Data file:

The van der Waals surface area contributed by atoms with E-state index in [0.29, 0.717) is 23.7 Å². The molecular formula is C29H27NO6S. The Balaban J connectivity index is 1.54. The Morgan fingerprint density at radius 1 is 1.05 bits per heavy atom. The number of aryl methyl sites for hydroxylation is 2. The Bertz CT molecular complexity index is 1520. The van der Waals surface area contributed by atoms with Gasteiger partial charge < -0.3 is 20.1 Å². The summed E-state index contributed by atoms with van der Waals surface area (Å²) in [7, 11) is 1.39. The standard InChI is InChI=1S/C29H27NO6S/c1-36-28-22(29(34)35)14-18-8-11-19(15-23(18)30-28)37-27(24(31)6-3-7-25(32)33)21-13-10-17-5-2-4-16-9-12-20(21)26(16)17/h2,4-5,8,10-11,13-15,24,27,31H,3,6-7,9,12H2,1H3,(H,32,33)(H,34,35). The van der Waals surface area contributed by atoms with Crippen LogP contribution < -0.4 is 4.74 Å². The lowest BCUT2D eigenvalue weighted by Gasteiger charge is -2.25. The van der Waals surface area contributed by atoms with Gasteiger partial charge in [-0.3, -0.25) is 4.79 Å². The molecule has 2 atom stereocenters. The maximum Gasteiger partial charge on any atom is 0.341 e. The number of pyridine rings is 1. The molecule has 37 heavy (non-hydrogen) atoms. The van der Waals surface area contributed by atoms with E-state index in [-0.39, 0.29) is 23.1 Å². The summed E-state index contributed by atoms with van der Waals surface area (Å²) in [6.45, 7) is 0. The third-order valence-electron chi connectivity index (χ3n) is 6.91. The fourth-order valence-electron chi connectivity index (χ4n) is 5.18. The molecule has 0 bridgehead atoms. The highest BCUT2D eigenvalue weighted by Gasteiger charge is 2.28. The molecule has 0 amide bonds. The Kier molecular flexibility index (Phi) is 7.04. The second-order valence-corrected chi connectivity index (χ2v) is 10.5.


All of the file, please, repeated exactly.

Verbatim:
The van der Waals surface area contributed by atoms with E-state index in [0.29, 0.717) is 23.7 Å². The molecular formula is C29H27NO6S. The Balaban J connectivity index is 1.54. The Morgan fingerprint density at radius 1 is 1.05 bits per heavy atom. The number of aryl methyl sites for hydroxylation is 2. The Bertz CT molecular complexity index is 1520. The van der Waals surface area contributed by atoms with Gasteiger partial charge < -0.3 is 20.1 Å². The summed E-state index contributed by atoms with van der Waals surface area (Å²) in [7, 11) is 1.39. The standard InChI is InChI=1S/C29H27NO6S/c1-36-28-22(29(34)35)14-18-8-11-19(15-23(18)30-28)37-27(24(31)6-3-7-25(32)33)21-13-10-17-5-2-4-16-9-12-20(21)26(16)17/h2,4-5,8,10-11,13-15,24,27,31H,3,6-7,9,12H2,1H3,(H,32,33)(H,34,35). The van der Waals surface area contributed by atoms with Crippen LogP contribution < -0.4 is 4.74 Å². The lowest BCUT2D eigenvalue weighted by Gasteiger charge is -2.25. The van der Waals surface area contributed by atoms with Gasteiger partial charge in [-0.3, -0.25) is 4.79 Å². The molecule has 2 atom stereocenters. The maximum Gasteiger partial charge on any atom is 0.341 e. The number of pyridine rings is 1. The molecule has 37 heavy (non-hydrogen) atoms. The van der Waals surface area contributed by atoms with E-state index in [-0.39, 0.29) is 23.1 Å². The summed E-state index contributed by atoms with van der Waals surface area (Å²) in [6.45, 7) is 0. The third-order valence-electron chi connectivity index (χ3n) is 6.91. The fourth-order valence-electron chi connectivity index (χ4n) is 5.18. The molecule has 0 bridgehead atoms. The highest BCUT2D eigenvalue weighted by Gasteiger charge is 2.28. The molecule has 0 amide bonds. The Kier molecular flexibility index (Phi) is 7.04. The second-order valence-corrected chi connectivity index (χ2v) is 10.5.